Shade Growing Trees

Shade growing trees can thrive in the shade of other plants or buildings. There are a few trees that do especially well in shade, growing happily in these conditions.

Here is a list of my top 5 favorite shade growing trees. All of them are generally easy to find at your local garden center.

Golden Deodar Cedar (Peter A. Hogg Photography)

Cedar (Thuja spp.)There are several species of cedar to choose from. They will grow from 3 to 25 feet tall, depending on the species. Cedar thrive in full to part shade and are evergreen. Their branches are covered in green, flattened branchlets arranged in fan-like shapes.

Cedar needles resemble scales and their blooms are produced at the end of the branchlets. Seed cones develop and mature every season. Cedar trees do best in temperate climates, in zones 3 through 9 for most species.

The cedar pictured at left is the Golden Deodar Cedar. It has a distinctive pyramid form with graceful, arching branches. The needles start out a golden-yellow color, maturing to golden-green. There is also a silver-blue form of the Deodar Cedar which is also lovely. Other beautiful cedars are the Blue Atlas Cedar (25 – 30 feet tall), the Gyokuryu Japanese Cedar (about 8 feet tall) and the Dwarf Japanese Cedar (only about 3 feet tall).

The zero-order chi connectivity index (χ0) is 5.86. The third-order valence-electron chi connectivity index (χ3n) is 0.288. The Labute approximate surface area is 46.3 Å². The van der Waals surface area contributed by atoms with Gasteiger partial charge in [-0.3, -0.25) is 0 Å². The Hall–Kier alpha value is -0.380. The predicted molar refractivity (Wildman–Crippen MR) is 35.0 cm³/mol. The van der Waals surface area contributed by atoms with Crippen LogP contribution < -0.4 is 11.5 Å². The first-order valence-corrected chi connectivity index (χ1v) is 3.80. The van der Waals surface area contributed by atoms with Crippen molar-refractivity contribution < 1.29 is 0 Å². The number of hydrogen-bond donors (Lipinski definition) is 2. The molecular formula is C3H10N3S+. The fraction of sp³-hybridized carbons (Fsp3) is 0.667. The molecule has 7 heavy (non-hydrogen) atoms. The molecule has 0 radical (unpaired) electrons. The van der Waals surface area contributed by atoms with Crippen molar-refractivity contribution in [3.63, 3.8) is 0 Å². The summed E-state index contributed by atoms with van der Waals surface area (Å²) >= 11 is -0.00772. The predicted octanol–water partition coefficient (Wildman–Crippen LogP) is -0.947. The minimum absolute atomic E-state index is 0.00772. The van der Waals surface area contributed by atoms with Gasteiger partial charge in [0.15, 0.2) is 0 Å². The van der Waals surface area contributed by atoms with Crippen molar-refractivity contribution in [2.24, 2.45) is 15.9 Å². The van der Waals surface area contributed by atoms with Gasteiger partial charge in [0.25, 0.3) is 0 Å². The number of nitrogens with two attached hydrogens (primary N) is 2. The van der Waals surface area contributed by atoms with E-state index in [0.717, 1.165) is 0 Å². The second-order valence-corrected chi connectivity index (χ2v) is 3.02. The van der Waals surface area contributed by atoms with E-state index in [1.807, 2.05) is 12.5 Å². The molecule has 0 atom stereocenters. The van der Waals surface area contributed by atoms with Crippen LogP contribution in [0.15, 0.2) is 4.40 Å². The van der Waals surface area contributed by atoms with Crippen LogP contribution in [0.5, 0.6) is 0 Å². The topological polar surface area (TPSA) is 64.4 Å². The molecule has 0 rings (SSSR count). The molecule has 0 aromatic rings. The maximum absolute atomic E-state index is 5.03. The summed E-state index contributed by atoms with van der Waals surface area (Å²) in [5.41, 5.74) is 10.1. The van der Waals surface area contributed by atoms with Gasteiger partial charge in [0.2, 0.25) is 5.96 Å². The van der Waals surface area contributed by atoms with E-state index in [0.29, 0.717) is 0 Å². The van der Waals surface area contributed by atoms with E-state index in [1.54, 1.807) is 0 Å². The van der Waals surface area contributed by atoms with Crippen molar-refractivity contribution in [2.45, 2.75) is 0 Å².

shade growing hawthorn
Hawthorn (Crataegus)

Related to roses, hawthorns can grow up to 25 feet tall. They do well in sun, but will also tolerate shade very well.

Hawthorn trees are not picky about soil, and make an attractive addition to any yard. The leaves are rather small and toothy. Branches are covered with thorns.

In the spring, they bloom heavily with either white or pink flowers that are in small clusters. By fall, they have grown into brightly colored haws (berries) of either red, orange or yellow. Hawthorns are hardy to zone 5, sometimes zone 4. The biggest weakness with hawthorns are the number of pests and diseases that seem to seek them out.

Mountain Ash (Sorbus spp.)
Also known as a rowan, the mountain ash is a deciduous tree with silvery bark and pinnate, serrated leaves. White flower clusters create small, bright red berries in the late summer. The tree grows to a height of about 16 feet. They are hardy to zone 3 and do well in mountainous conditions.

Nannyberry (Viburnum)
This tree grows to a height of 15 feet and does well in part shade. In the spring, the tree is covered by 2-3″ clusters of creamy white flowers. By late summer, mature black berries decorate the glossy green foliage. In fall, the leaves turn a deep maroon to red. Viburnums are tolerant of many different soils and light conditions. If you have poor soils due to compacting from construction, try viburnums. Being rugged and hardy, they perform where other plants fail. Hardy to zone 3.

Wayfaring Tree (Viburnum lentago)
This nice little tree usually matures to about 8 feet tall and will grow wider than it is tall unless it is pruned. Creamy white flowers bloom in May in large, flat-topped cymes. It does well in sun or part shade, and requires only low maintenance to look its best. The flowers attract birds and butterflies. In July, orange-red berries appear and make a nice show for about a month before ripening to a deep black. The dark green leaves change to a reddish purple in the fall. This tree grows well in zones 4 through 8.